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South Main Kitchen comes to downtown Alpharetta
Owner Louis Soon hopes to bring the activity and feel of historic Roswell to the area
The man who helped manage the opening of Little Alley Steak, Inc. Street Food, and Salt Factory, will soon have his own restaurant. Louis Soon, who worked his way up from waiter and bartender to manager and now owner, is opening a seasonally driven, farm-to-table restaurant called South Main Kitchen this summer. Located at 9 South Main Street, across from City Hall, South Main Kitchen will serve American cuisine in a century-old industrial-style building. It is scheduled to open in ten to eleven weeks.
A “kitchen-inspired venue” that touts a focus on the “artistry of food,” South Main Kitchen will change its menu frequently, based on availability, according to Soon. Executive chef Christy Stone is still working on the opening menu, but offerings will include an assortment of bar bites, small plates, soups, salads, and entrees. Think grilled polenta cakes, kale and Brussels sprout salad, a roasted turkey sandwich with avocado and apple butter, and salmon linguine.
“We’ll use the freshest and best products for the season,” Soon says.
The restaurant will serve lunch and dinner seven days a week, plus a buffet brunch on Sundays.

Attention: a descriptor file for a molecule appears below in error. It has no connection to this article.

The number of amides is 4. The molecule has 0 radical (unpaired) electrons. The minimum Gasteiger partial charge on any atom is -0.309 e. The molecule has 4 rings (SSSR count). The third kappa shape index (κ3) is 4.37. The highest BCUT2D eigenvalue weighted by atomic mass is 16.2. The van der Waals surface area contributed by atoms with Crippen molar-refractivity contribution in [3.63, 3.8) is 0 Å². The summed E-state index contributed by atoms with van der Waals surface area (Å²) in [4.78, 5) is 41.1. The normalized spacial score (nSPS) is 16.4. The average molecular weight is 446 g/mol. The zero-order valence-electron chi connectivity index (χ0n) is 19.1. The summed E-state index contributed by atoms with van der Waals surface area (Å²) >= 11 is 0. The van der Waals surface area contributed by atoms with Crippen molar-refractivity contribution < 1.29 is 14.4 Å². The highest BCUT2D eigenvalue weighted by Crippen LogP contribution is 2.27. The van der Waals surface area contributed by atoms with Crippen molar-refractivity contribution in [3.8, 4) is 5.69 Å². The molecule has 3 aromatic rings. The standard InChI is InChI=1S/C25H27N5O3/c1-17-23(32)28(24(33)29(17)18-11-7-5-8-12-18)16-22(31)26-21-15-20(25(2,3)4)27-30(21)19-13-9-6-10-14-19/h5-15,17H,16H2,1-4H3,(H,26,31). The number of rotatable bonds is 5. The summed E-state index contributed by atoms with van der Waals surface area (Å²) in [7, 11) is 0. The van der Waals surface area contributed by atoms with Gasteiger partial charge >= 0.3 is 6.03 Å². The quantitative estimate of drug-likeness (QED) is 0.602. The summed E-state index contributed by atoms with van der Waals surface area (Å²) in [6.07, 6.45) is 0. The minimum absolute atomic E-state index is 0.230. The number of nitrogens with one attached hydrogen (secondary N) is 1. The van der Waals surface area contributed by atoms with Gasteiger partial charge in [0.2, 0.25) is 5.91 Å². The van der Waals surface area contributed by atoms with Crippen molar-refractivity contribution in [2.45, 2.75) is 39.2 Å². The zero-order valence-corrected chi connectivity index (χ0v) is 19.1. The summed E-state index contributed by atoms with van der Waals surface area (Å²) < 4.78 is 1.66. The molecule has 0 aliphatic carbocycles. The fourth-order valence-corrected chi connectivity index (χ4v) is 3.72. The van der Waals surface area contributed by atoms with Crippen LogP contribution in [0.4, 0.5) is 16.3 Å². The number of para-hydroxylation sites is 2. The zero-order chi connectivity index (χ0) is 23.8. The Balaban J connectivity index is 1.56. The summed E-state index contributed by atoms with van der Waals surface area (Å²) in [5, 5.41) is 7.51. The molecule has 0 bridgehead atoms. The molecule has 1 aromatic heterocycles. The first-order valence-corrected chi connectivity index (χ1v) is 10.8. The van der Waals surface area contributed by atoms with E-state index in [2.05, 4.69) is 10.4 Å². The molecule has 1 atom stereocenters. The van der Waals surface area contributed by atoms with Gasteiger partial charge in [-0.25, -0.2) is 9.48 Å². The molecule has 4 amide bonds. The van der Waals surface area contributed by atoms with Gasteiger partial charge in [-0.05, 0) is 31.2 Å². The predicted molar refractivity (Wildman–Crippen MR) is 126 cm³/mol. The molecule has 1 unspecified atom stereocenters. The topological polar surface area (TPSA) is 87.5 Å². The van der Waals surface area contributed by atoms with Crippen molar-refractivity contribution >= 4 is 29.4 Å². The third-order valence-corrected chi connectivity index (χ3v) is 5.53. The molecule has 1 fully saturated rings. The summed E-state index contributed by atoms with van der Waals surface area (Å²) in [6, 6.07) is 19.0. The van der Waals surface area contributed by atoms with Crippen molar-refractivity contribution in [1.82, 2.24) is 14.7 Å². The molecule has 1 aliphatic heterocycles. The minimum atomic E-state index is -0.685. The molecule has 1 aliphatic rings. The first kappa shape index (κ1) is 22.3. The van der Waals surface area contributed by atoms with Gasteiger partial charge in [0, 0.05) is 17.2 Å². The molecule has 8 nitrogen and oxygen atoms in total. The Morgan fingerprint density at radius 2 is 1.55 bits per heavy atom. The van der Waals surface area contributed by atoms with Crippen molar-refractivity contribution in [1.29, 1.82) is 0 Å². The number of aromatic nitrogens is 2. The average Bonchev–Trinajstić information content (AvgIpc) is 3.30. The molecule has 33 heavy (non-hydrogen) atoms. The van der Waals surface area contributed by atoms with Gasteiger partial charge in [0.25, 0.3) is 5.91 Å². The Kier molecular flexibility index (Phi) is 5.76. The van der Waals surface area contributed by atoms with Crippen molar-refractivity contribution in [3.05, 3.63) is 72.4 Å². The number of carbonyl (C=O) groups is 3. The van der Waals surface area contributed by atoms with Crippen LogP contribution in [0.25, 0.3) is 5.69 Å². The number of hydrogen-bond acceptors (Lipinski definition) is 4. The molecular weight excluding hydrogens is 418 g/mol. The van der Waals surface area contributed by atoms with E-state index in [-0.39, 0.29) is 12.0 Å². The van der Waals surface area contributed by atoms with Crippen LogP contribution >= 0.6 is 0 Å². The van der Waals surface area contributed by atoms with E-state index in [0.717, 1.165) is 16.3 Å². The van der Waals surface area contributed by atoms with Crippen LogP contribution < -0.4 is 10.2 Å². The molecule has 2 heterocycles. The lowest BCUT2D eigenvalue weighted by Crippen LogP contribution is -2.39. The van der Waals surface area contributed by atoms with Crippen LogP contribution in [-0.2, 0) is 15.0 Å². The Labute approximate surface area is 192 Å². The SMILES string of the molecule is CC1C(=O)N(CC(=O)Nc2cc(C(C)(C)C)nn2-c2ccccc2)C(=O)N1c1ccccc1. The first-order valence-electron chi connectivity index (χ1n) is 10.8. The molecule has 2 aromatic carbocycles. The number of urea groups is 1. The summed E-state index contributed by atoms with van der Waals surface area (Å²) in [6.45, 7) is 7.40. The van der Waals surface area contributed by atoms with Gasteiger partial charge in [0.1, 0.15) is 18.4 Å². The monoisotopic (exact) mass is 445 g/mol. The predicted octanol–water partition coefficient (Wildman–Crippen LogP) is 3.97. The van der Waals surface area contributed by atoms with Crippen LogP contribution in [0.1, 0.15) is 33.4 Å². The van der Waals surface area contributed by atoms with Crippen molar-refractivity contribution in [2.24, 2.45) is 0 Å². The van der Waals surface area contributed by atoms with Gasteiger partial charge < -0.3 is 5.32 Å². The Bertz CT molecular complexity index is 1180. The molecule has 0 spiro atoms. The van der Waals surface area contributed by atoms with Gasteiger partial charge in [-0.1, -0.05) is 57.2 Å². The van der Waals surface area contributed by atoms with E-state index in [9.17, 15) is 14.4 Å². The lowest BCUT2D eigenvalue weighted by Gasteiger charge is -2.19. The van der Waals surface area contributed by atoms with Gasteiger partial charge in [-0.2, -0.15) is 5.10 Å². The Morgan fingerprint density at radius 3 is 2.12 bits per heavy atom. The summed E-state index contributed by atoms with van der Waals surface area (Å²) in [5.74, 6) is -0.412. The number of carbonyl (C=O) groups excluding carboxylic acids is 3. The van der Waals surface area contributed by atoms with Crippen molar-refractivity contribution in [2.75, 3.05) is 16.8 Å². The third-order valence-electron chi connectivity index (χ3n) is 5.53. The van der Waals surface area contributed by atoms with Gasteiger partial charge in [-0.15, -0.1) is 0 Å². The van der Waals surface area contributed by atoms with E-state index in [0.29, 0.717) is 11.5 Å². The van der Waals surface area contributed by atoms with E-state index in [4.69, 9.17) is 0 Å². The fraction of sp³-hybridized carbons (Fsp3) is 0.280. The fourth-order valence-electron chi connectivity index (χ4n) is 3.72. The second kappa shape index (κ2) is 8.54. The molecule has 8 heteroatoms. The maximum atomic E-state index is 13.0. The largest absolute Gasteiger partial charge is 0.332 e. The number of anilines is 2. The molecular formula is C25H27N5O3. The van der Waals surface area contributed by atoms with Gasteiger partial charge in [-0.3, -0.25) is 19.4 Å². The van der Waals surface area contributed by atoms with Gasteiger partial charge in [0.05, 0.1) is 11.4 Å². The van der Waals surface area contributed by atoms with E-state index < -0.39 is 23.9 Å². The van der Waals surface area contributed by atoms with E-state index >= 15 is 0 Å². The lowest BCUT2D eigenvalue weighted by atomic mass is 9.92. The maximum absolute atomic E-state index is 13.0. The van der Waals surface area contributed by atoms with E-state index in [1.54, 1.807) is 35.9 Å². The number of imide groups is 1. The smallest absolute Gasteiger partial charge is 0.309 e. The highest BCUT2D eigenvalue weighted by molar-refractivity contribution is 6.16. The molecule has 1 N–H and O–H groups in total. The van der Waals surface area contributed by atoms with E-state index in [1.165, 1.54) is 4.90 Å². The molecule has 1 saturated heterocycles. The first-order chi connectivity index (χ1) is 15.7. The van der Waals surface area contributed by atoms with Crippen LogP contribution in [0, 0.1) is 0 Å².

The South Main Kitchen space features a lot of craftsmanship, from the wooden tables to the bar. There are patios in the front and back, and a second bar on the roof. Altogether, it can fit about 140 people. The city is currently paving an alley adjacent to the restaurant, which Soon is outfitting as additional hangout space. He says he hopes it will help bring the feel and activity of historic Roswell’s strip to the area.
To help liven the scene, Soon is contemplating a mojito bar at South Main Kitchen. He’ll man it and focus on craft rum.
“I’m thinking about a Southern mojito (which is basically a mint julep),” he says. “We’re making our own strawberry and blackberry preserves, which we’ll use to make drinks. Maybe [we’ll have] organic quinoa vodka—we’re keeping everything as natural as possible.”
Wine and beer will come from independent makers—small vineyards and local breweries, especially ones in Alpharetta, he says.